The Government is under pressure to intervene and overturn an NHS decision not to fund a revolutionary daily pill that can prevent HIV infections.
Labour called NHS England’s announcement that it would not pay for the roll-out of pre-exposure prophylaxis (Prep) “truly shocking” and called on health minsters to urgently explain how they would protect those at risk of contracting HIV.
NHS England said on Tuesday that it was not the responsible body, indicating that local authorities should fund the drug instead.
Councils, which now have control over most public health spending, say that HIV drugs should remain an NHS responsibility unless local authorities receive dedicated funding to provide them.
Charities called the NHS’s decision not to fund the drug, which has been shown to be highly effective in trials, “astonishing”. Deborah Gold, chief executive of the National Aids Trust said that the NHS was now in the position of “sitting on” a drug that could be “the beginning of the end” of the HIV epidemic in the UK.
Labour’s shadow public health minister Andrew Gwynne called the decision “truly shocking”.
“For decades we have led the world in HIV prevention, but that progress is now under threat because of a short-sighted decision which is more about money than it is about what is in the best interest of the nation’s health,” he said. “Ministers need to urgently explain how on earth this decision was allowed to go ahead and what they are going to do to protect those most at risk of contracting HIV.”
The number of new HIV infections diagnosed among gay men in the UK is increasing, with a record 3,360 men diagnosed in 2014. Overall 17 people are estimated to be diagnosed with HIV in the UK every day.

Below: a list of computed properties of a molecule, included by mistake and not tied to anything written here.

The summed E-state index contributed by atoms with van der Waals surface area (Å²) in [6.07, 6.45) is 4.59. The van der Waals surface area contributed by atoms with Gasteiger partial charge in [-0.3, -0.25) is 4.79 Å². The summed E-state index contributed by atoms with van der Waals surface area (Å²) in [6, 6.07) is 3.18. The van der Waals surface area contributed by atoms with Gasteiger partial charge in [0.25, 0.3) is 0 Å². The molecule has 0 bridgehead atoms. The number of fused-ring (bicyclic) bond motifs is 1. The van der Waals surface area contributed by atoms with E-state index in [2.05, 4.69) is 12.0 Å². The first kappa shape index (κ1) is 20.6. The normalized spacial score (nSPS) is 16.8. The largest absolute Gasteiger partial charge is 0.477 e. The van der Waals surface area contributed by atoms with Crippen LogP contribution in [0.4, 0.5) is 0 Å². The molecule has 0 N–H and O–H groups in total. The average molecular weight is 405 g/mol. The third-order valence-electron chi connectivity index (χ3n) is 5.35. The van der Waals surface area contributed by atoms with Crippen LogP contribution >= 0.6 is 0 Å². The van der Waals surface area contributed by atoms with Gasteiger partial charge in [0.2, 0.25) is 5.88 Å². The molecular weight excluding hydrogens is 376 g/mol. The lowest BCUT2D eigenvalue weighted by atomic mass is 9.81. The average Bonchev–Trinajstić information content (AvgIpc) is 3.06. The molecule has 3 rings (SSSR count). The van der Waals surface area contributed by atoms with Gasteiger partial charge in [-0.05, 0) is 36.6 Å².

Prep – a daily pill which can be taken by those at high risk of HIV infection to prevent them contracting the virus – has been shown in trials to prevent around 17 in every 20 infections.
David Cameron has given his backing to the drug, and last month urged NHS England to speed its decision.
However, the Department of Health stopped short of urging the NHS to reconsider its position. A spokesperson said that £2m had been earmarked for new pilots of Prep and said “work was still on-going” in assessing the drug.
“Public Health England is working to identify the most effective places to introduce this pilot, and we look forward to discussing future commissioning with stakeholders,” the spokesperson said. “Our £2.4million national HIV Prevention and Sexual Health Promotion Programme also gives those at highest risk the best advice to make safer choices about sex.”
Mr Cameron told MPs in May: “It’s my understanding that NHS England are considering their commissioning responsibility. I want them to reach a decision quickly because there’s no doubt there is a rising rate of infection. These treatments can help and make a difference.”
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